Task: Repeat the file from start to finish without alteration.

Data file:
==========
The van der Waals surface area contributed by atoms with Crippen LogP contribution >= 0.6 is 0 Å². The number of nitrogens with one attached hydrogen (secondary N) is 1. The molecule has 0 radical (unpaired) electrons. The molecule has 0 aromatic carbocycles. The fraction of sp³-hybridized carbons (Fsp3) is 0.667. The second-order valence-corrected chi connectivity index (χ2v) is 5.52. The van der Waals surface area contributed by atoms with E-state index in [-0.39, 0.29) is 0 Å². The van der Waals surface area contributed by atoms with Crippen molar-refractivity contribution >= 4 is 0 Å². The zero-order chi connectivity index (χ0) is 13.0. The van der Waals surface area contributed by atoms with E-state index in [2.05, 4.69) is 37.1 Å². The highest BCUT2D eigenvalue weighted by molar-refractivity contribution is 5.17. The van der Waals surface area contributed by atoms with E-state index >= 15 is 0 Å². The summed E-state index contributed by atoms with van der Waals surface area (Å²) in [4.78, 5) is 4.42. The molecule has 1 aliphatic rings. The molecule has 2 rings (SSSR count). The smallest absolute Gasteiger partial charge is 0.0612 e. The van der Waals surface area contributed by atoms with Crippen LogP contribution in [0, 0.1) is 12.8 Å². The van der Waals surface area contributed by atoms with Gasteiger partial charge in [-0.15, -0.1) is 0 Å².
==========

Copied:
The van der Waals surface area contributed by atoms with Crippen LogP contribution >= 0.6 is 0 Å². The number of nitrogens with one attached hydrogen (secondary N) is 1. The molecule has 0 radical (unpaired) electrons. The molecule has 0 aromatic carbocycles. The fraction of sp³-hybridized carbons (Fsp3) is 0.667. The second-order valence-corrected chi connectivity index (χ2v) is 5.52. The van der Waals surface area contributed by atoms with E-state index in [-0.39, 0.29) is 0 Å². The van der Waals surface area contributed by atoms with Crippen molar-refractivity contribution >= 4 is 0 Å². The zero-order chi connectivity index (χ0) is 13.0. The van der Waals surface area contributed by atoms with E-state index in [2.05, 4.69) is 37.1 Å². The highest BCUT2D eigenvalue weighted by molar-refractivity contribution is 5.17. The van der Waals surface area contributed by atoms with E-state index >= 15 is 0 Å². The summed E-state index contributed by atoms with van der Waals surface area (Å²) in [4.78, 5) is 4.42. The molecule has 1 aliphatic rings. The molecule has 2 rings (SSSR count). The smallest absolute Gasteiger partial charge is 0.0612 e. The van der Waals surface area contributed by atoms with Crippen LogP contribution in [0, 0.1) is 12.8 Å². The van der Waals surface area contributed by atoms with Gasteiger partial charge in [-0.15, -0.1) is 0 Å².